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Editor’s Note: This story originally appeared on Self.
Prior to the pandemic, self-employment was on the decline and had been falling since 2004. When the economic shutdown occurred in the spring of 2020, nearly 22 million workers lost their jobs and the self-employment rate rose to 10.5%.
The following year, workers began quitting their jobs at the highest rates since the Great Recession, and consequently, the self-employment rate held steady as some of those workers sought to start businesses.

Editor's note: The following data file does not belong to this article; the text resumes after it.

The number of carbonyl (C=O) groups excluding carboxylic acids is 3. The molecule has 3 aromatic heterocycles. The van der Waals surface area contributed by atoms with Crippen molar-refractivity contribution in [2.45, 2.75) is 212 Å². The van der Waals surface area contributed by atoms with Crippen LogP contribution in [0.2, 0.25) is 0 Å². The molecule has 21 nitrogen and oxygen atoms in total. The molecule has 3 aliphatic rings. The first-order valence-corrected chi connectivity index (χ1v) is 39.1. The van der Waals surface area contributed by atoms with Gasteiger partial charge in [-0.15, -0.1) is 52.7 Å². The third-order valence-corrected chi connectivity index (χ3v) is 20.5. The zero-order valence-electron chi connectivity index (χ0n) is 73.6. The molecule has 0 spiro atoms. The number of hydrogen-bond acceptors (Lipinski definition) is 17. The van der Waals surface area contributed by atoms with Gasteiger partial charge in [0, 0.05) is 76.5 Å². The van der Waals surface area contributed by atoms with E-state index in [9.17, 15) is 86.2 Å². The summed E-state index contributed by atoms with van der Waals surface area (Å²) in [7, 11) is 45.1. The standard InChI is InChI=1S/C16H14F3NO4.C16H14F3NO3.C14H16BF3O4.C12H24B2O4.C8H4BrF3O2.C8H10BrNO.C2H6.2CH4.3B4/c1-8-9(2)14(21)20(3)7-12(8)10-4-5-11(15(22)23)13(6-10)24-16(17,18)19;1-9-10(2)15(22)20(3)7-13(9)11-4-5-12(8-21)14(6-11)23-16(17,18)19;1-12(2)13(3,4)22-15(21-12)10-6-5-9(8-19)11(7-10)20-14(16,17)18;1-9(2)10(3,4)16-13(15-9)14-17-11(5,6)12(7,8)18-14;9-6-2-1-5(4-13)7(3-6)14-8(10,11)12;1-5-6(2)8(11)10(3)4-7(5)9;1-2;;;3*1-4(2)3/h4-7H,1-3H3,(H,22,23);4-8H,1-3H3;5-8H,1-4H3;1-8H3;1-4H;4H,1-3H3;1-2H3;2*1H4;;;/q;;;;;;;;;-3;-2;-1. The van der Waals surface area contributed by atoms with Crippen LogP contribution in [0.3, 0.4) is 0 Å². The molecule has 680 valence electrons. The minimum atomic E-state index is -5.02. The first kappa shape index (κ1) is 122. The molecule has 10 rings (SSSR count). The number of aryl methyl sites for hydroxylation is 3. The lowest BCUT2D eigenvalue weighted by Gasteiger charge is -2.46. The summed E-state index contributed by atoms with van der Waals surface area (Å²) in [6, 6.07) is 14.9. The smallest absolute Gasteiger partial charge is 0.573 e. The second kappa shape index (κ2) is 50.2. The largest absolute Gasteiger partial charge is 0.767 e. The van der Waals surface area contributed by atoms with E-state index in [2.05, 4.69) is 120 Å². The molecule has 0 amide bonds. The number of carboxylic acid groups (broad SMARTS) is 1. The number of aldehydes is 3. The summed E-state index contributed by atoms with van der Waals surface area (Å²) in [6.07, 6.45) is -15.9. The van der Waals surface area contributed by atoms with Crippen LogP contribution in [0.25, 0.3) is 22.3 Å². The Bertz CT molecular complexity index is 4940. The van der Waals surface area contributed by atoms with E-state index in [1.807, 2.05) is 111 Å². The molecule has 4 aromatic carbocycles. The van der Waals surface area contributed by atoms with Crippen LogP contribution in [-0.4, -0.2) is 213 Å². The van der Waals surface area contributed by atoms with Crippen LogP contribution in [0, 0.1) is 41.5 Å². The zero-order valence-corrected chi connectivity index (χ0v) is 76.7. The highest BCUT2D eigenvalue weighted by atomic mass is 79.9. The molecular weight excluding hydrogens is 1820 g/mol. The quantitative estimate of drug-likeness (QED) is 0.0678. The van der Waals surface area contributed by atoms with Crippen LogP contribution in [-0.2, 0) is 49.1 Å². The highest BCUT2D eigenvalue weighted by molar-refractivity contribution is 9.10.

While some industries and occupations have much higher rates of self-employment, all industry sectors saw increases in their self-employment rates when compared with pre-pandemic levels.
Manufacturing has the smallest self-employment rate, but saw the largest increase in total self-employed workers at 13.3%. Similarly, the finance industry saw a 7.0% increase in the total number of self-employed workers.
These industry differences in self-employment also create regional differences.
To find the metropolitan areas with the most self-employed workers, researchers…
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